Need for better water management stressed
Being attended by representatives from Afghanistan, Sri Lanka, India, Bhutan, Nepal, Bangladesh, Pakistan and the Maldives, a 10-day training programme on climate change and water resource management for drought-prone counties began here today.
Addressing the participants, Afghanistan Natural Disaster Management Authority (ANDMA) head Dr. Daim Kakar called climate change a global issue that caused calamities across the world and badly affected the economy.
A comprehensive strategy should be devised for water management to utilise the resource for irrigation, drinking and power generation in Afghanistan, he said. “We’ve enough water resources. Unfortunately, we can’t benefit from the water that flows into Iran and Pakistan.”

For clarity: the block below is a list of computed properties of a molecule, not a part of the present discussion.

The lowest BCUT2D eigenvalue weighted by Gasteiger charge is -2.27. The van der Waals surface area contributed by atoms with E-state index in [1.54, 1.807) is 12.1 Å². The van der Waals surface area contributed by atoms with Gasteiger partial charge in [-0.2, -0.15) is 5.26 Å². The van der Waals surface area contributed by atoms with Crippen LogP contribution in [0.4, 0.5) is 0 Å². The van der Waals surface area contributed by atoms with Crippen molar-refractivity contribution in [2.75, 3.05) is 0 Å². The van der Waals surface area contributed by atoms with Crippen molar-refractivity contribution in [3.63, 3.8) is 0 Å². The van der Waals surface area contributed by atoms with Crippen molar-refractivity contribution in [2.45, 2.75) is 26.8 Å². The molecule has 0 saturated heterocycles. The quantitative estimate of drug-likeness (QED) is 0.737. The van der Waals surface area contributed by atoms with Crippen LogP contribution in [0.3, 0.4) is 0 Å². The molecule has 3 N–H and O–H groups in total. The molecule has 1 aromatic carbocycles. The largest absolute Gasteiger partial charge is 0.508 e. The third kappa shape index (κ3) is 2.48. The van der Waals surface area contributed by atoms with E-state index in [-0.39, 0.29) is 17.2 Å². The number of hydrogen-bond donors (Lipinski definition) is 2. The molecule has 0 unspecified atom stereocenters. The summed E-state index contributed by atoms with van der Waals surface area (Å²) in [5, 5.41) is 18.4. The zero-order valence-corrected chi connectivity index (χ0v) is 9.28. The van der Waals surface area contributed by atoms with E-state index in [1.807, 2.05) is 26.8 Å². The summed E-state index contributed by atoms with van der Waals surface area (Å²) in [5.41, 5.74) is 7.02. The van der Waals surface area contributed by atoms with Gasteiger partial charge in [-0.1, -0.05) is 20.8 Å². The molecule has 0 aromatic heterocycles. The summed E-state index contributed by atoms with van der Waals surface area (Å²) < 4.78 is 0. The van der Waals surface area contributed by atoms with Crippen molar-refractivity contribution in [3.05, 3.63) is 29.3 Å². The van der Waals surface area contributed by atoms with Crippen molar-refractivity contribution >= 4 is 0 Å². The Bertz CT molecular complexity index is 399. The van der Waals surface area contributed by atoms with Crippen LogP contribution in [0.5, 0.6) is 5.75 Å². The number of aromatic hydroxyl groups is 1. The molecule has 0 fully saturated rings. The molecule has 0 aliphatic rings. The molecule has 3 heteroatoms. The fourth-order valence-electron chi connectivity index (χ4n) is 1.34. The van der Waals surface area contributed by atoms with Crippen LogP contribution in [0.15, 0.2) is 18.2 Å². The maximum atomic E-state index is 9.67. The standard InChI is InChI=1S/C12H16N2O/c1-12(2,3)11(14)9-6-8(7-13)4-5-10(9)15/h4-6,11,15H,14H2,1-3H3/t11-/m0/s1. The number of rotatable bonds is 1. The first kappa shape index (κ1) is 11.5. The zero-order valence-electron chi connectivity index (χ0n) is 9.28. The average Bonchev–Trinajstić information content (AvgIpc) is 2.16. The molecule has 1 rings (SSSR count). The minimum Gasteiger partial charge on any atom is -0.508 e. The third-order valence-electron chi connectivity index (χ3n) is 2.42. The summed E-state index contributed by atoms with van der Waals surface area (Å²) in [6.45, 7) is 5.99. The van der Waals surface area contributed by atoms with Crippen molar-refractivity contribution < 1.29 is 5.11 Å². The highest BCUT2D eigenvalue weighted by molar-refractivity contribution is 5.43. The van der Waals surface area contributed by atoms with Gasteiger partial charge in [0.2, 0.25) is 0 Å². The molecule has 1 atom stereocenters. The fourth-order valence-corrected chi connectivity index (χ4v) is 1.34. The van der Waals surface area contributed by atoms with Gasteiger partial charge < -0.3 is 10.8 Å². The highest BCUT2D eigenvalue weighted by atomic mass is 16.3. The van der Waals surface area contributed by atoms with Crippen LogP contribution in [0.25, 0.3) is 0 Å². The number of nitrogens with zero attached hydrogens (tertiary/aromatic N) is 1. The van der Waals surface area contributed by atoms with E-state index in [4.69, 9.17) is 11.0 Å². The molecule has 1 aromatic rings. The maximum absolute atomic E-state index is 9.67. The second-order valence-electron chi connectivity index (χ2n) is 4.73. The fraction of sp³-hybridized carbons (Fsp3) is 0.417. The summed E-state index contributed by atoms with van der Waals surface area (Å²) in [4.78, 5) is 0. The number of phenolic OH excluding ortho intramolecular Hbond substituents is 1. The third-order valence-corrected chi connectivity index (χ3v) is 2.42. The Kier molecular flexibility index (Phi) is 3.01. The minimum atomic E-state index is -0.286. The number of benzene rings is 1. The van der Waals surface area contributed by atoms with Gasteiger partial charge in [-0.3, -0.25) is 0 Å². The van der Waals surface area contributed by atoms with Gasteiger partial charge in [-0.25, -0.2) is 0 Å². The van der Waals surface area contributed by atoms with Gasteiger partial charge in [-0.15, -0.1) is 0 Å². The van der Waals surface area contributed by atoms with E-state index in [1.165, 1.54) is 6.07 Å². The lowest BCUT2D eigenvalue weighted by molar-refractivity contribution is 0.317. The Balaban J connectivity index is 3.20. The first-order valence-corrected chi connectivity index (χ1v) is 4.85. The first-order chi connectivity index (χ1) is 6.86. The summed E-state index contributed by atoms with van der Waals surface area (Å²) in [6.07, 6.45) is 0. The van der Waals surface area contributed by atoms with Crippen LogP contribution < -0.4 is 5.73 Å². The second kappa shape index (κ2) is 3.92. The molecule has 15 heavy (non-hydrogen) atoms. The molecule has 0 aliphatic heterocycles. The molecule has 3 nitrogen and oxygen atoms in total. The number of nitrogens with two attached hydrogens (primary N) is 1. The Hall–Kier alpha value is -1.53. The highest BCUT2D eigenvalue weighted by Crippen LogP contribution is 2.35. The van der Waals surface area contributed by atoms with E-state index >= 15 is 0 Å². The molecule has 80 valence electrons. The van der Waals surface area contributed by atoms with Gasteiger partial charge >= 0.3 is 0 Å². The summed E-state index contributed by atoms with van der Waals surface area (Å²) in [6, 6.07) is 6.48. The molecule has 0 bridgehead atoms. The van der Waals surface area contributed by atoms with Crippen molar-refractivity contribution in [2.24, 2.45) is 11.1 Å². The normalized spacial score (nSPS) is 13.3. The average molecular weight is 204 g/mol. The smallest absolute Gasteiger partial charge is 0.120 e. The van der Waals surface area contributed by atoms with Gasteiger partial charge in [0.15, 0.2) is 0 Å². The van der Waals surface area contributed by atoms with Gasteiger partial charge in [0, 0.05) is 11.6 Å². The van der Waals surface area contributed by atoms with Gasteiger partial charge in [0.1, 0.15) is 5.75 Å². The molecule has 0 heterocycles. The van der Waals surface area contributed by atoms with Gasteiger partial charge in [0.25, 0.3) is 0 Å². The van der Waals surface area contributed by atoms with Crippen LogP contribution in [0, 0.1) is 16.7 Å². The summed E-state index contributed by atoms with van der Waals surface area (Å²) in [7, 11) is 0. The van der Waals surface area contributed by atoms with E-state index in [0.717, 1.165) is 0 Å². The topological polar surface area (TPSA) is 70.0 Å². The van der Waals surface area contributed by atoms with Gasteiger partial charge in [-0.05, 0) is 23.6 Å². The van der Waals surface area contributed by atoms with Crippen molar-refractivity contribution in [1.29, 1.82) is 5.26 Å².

Kabul University Chancellor Habibullah Habib said since climate change and drought were increasingly threatening Afghanistan, the government was duty-bound to handle its water distribution systems in a more judicious manner.
Ministry of Water and Energy officials say Afghanistan has 57 billion cubic metres of surface water and 18 billion cubic metres of ground water.
Afghanistan could untilise only 31 percent of its water, while the rest flowed into neighbouring counties, said Sultan Mahmud, water management director general at the ministry.
A feasibility study for 16 big dams, work on small and medium dams in Kabul, Faryab, Paktia, Herat, Helmand and Nimroz and another study for 111 more such facilities are among the priorities of the ministry. But the country needs $30 billion and 25 years to implement the plans.
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